Commentary: HSAs Gaining Popularity, Can Be Better

Published September 1, 2005

Proponents of Health Savings Accounts (HSAs) predicted they would revolutionize the health marketplace. Now, less than two years after becoming law, more than a million people own HSAs. That’s twice as many as in September 2004, according to a study released in May by the trade group America’s Health Insurance Plans.

By most accounts, HSAs are having an enormously beneficial effect on the design of health insurance in this country. Instead of an employer or insurer paying medical bills, more than one million people are managing some of their own health care dollars.

Yet despite their many advantages, health economists argue HSAs can be made even better by improving incentives and creating opportunities for the chronically ill and freedom from unnecessary regulation.

Making Incentives Better

Patients can exercise discretion for many of their health care needs, which is one of the things that attracts people to HSAs. Prescription drugs are a perfect example. Devon Herrick, a senior fellow with the National Center for Policy Analysis who has studied the prescription drug market extensively, says “patients can save a lot of money if they shop for drugs the way they shop for a loaf of bread.”

Current Law

A case in point: The annual cost of brand-name drugs for arthritic pain relief is typically $800 more than for over-the-counter substitutes, and the brand-name remedies are riskier. (Vioxx and Bextra, for example, have been removed from the market.) Since drugs affect different people differently, individual patients are in the best position to determine whether the tradeoff between cost and pain relief is worthwhile.

However, HSA owners are finding not all medical services are the same. A semiconscious patient on a gurney, for example, is not in a position to make choices about alternative treatments. Even if he could, discretion in this setting is typically inappropriate.

The HSA law treats all these cases the same, however. It requires a high, across-the-board deductible and requires the patient to bear the costs of purchases below the deductible amount. (See accompanying figure.) Many health economists believe a better approach would be to allow insurers to design their plans so different deductibles (and copayments) apply to different medical services. Put simply, high deductibles are best in situations where patient discretion is possible and appropriate, while low or no deductibles are better in situations where patient discretion is more difficult or inappropriate.

Managing Chronic Illness Costs

Another area where HSAs could be improved, health economists believe, is to provide financial incentives to the chronically ill to control costs. The chronically ill are responsible for an enormous amount of health care spending. Almost half of all health care dollars are spent on patients with one of five chronic conditions: asthma, diabetes, heart disease, hypertension, and mood disorders.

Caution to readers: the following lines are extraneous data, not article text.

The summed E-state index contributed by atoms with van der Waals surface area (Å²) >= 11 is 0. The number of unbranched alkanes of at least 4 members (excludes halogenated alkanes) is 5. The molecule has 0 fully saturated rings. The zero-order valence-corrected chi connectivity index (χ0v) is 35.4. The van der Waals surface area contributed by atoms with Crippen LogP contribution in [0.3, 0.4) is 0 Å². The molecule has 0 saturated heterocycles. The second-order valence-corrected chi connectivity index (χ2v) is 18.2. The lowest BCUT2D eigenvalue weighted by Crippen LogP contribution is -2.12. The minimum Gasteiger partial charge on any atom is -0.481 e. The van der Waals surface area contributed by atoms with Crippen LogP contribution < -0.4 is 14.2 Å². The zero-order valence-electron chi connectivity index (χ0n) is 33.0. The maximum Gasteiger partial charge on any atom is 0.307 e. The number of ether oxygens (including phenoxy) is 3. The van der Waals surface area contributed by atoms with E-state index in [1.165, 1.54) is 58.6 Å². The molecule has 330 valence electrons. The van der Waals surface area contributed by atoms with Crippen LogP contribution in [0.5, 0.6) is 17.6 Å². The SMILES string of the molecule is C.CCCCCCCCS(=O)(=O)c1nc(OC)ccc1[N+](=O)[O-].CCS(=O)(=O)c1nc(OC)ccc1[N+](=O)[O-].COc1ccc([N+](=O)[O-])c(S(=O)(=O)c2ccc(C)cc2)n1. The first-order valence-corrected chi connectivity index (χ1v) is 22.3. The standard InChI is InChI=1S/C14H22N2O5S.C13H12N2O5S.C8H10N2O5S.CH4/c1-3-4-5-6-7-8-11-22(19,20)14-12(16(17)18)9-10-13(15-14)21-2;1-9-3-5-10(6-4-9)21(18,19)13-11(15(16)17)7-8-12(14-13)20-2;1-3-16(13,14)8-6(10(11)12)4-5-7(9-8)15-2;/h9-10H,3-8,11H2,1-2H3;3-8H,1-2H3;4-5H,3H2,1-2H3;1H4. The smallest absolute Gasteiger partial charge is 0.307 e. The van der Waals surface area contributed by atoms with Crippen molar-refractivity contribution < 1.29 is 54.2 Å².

Treatments for the chronically ill are usually repetitive, requiring the same procedures, visits, and/or medicines, week after week, year after year. Consequently, cost-saving discoveries by these patients are not one-time events. Rather, they pay off indefinitely and could be financially very rewarding to a patient who must pay these costs out of pocket.

Numerous studies have found the chronically ill can reduce costs and improve quality by managing their own care. But health care management is difficult and time-consuming. So patients should reap health rewards and financial rewards from making better decisions. One suggestion is to allow insurers to create versatile HSAs for patients with chronic conditions, adjusting the accounts’ funding to fit specific circumstances.

Reducing Unnecessary Regulation

Overall, proponents of HSAs believe the accounts could be improved and become the dominant form of health insurance if Congress simply stepped aside and allowed the market to make many of the design decisions. As proof, they point to the experience of South Africa.

HSAs (called Medical Savings Accounts) emerged in the 1990s in Nelson Mandela’s South Africa. Since the government never passed a law dictating an HSA design, the plans developed in a relatively free market. Today, HSAs have captured more than half the market for private health insurance there.

“Not only have MSA plans proved popular, they have also developed in ways that are better designed to meet customer needs than in the U.S.,” notes Shaun Matisonn, executive vice president at Discovery Health, a South African insurance company.

In the United States, however, Congress has capped HSA contributions and required that HSAs be linked to high-deductible plans. HSAs could flourish if Congress would allow unlimited contributions to HSAs and permit such accounts to wrap around third-party insurance–paying for any expense the insurance plan does not pay.

John C. Goodman ([email protected]) is president of the National Center for Policy Analysis.